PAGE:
Germany: US Troops

Randy Black writes: I agree that if indeed some parts of Europe no feel the need for defense help from the USA, then by all means, the USA should reduce or pull it troops from Germany (75,000 troops), Italy (13,000), Spain (2,000) and 1,000 (Portugal). It looks as if the US will begin the reassignments next year, relocating to former Soviet Block nations and elsewhere. From reading German news reports, towns near US military facilities are already protesting the dramatic loss of business that will follow such pullouts. Expenditures by the US on behalf of its troops in Europe contributes billions of dollars annually to the European economy, but that will stop it appears.
State officials in Rhineland-Palatinate can be thankful that two of the largest bases in the region, the Ramstein and Spangdahlem air bases, are not threatened with closure, even though there could be some troop reduction. The two make up the largest US military communities outside the United States, and are home to 40,000 soldiers and their dependents. A study by the University of Trier showed that the two bases alone contributed about €1.4 billion ($1.7 billion) to the local economy in 2001 and support about 27,000 jobs in the region.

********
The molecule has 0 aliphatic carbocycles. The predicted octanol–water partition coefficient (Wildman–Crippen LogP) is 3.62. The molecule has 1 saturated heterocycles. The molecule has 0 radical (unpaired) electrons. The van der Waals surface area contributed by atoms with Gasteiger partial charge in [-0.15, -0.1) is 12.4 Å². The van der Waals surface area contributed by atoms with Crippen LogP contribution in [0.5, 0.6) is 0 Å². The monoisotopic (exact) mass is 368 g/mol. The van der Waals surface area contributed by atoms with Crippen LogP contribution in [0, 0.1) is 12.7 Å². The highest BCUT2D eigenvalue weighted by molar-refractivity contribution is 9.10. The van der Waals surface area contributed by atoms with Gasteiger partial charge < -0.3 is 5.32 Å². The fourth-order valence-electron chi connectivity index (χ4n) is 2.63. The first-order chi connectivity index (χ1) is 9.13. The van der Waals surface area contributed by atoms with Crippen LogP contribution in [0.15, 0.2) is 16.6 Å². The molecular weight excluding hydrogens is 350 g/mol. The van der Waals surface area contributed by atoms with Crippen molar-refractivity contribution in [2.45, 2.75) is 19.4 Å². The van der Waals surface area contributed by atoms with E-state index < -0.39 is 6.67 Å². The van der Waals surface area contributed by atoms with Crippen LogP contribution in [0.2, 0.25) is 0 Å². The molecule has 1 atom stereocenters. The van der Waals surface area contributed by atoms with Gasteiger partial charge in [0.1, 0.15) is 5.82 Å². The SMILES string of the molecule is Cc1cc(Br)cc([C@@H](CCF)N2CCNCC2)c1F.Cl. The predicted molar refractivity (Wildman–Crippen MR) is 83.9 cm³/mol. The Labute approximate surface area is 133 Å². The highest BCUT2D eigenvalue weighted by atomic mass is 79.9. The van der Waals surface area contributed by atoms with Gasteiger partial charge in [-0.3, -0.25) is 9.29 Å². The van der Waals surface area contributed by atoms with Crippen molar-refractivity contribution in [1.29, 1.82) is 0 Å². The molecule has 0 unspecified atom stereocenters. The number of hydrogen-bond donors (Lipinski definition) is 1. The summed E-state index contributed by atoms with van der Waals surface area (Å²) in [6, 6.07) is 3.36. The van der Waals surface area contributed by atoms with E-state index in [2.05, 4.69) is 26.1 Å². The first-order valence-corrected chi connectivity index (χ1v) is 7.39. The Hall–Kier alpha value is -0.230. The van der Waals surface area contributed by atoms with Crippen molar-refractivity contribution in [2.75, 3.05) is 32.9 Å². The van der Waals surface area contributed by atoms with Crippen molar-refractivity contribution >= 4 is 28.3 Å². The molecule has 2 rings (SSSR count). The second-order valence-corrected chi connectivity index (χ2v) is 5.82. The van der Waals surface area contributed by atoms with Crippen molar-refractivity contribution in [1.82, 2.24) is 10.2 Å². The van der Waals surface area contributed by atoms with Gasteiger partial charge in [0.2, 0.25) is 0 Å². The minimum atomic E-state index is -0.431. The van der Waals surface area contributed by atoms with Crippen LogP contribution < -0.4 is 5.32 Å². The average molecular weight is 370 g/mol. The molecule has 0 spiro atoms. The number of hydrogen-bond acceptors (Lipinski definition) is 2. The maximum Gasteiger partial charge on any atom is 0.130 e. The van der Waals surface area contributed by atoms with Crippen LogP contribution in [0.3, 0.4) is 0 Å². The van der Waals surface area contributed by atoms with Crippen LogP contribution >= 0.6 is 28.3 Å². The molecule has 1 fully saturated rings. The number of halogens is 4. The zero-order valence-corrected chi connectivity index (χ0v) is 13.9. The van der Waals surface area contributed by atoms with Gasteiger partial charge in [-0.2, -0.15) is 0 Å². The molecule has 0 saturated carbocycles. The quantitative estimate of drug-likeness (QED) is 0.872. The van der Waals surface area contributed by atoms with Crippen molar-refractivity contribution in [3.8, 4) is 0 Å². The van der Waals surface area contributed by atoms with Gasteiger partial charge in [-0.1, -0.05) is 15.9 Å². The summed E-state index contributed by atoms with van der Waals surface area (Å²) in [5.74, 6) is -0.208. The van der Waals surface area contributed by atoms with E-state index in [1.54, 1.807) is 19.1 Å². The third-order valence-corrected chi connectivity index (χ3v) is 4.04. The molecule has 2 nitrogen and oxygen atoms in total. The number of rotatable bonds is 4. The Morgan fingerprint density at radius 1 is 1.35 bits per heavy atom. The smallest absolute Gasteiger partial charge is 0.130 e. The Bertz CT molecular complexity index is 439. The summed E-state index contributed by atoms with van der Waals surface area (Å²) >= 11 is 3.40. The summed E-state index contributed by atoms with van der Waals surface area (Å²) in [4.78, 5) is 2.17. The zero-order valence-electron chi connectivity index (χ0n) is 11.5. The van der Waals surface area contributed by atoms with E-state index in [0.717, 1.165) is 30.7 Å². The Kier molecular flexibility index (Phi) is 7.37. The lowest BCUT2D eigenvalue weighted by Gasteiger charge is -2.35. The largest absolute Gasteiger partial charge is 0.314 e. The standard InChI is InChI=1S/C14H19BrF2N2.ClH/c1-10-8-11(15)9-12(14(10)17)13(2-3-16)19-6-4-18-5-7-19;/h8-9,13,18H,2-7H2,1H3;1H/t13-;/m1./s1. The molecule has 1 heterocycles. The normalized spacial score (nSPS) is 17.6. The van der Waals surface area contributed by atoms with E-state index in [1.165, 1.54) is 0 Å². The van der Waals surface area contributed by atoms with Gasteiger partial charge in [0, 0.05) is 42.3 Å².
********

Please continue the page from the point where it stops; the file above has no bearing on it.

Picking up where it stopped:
"That has all kinds of repercussions, especially for the economy" Dennis Phelps of the American-German Business Club told DW-WORLD. "There is a whole American infrastructure here -- American houses, American schools -- when the military pulls out, these things close. It also means that soldiers are spending money in local shops or paying local landlords rents."
Since 1945, some 17 million Americans have served tours of duty in Germany.
The district of Birkenfeld is one such area that could be hit hard. Up to 20 percent of GDP is dependent on the Baumholder military base in the region where parts of the 1st Infantry Division are now stationed. "A closure could have enormous ramifications for us," Werner Knauth, press spokesman for the district, told DW-WORLD.>>

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Ronald Hilton 2004


last updated: October 11, 2004